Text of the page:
Everyone still thinks the rinks all closed at the end of February, as they did last year and the year before. And the city's rink "hot line" carried no news of the extended season until the end of the second week. However, people will catch on. And these five outdoor artificial ice rinks will remain open until 11 p.m. March 21: Rennie, Dufferin, City Hall, Regent Park South, and Kew Gardens. To find out locations and details, go to www.dufferinpark.ca and click on sports.
April, 2004: Tiny drill hole caused rink to shut down early (?):
Rink Brine Vats, April 2004
The two giant vats of brownish liquid outside the zamboni garage are brine vats. Brine is what circulates in the pipes underneath the concrete surface of the rink, and keeps the ice frozen in the wintertime. The city technical services staff noticed this past winter that there must be leak in one of the pipes, since the brine (salt and water) needed more topping up than it should. They shut down the rink at the beginning of March break (to the great disappointment of the kids), even though the ice was in excellent condition, because they were concerned about the salt pollution happening under the rink, with the brine leak. (It's illegal to leak salt into the ground except on roads and sidewalks.)
Soon after the rink was shut down, the technical services people came and drained all the brine that hadn't leaked out already, into the two big vats, so they could try and find the source of the leak. Then an expert in brine leaks came. He discovered a drill hole in the concrete near the tennis practice board. No one knows who might have drilled that tiny hole, although the city workers are wondering if the community might have done it (…..since they're sure they didn't, and that only leaves us?) Two more drill holes were also discovered. Sabotage? Concrete worms?
This latest discovery - that a tiny hole in the concrete could leak out enough brine that our rink had to be shut down - adds to the odd saga of our rink. The rink was rebuilt in 1992, by the lowest bidder for the job, Gagliano Concrete, a company inexperienced in rink building (which went out of business soon after). In October 1999, technical services staff discovered that the floor was sinking under the compressors, leaving the giant ammonia tank swaying above its cribbing, dangling off its supply pipe. It turned out that there had been no examination of the stability of the soil underneath the compressor room prior to building, and the compressors had been vibrating so much on top of unstable ground that they had caused the floor to sink. A partial repair was done that winter, to allow the rink to open. There was to be follow-up in the summer, but it never happened.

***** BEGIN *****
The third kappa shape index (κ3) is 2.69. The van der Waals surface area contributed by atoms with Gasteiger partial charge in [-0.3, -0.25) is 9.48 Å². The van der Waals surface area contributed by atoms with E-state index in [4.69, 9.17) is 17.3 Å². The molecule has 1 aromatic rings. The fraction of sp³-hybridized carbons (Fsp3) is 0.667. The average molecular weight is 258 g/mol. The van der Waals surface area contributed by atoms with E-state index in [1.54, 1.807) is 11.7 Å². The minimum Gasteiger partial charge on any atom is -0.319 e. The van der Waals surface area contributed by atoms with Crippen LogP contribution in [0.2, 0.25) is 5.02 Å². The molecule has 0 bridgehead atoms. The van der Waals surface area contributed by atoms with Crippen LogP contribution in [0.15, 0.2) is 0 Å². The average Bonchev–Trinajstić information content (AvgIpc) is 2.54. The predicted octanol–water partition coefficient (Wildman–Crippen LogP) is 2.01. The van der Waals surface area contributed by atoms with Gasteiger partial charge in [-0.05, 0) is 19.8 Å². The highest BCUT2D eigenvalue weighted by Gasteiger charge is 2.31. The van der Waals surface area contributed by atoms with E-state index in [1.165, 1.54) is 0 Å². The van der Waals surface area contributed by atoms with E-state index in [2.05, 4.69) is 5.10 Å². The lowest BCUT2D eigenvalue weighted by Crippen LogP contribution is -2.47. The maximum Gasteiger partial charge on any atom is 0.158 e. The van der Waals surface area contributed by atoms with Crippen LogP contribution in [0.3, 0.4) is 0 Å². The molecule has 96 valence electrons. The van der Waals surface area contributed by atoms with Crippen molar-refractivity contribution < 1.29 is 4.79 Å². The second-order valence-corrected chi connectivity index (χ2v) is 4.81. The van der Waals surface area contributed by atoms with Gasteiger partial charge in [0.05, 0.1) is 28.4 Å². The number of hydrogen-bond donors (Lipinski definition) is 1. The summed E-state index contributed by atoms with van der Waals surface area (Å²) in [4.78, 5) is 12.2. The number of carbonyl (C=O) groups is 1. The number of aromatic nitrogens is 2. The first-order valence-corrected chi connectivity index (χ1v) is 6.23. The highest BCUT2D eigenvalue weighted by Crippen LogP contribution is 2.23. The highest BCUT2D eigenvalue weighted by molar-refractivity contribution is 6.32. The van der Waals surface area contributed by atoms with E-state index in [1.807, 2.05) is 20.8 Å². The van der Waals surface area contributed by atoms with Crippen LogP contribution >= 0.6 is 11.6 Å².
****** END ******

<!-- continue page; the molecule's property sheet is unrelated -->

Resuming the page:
This past rink season the intermittent brine leak was a cliff-hanger, and other equipment breakdowns added to the suspense. Just before the rink was shut down, Jutta accidentally discovered an ammonia leak at midnight. That's how we found out that the rink's flashing ammonia-leak sign is not connected to any central alarm, and therefore it alarms nobody.
When the rink had to close prematurely, five of our rink shinny-hockey organizers sent a letter to park manager James Dann, asking him to seek a rink consultation from CIMCO, the respected ice rink company that supplies all the rink equipment. The group wants to have an evaluation of the problems that may interfere with our use of the rink in future. They also want CIMCO's advice on how best to avoid such problems from now on. When this consultation is set up, we'll let rink users know. In the meantime, here's a puzzle: the technical services mechanics tell us that on many days during the rink season, the rink lost 80 gallons of brine most days, out of this little drill-hole. That's a lot of water. It didn't come out the top like a geyser, or we would have seen it. Did all this water hollow out a cave under the concrete pad of the rink, so that the concrete is just hanging in mid-air the way the ammonia tank was? As of now, there are no plans (by the city) to find out.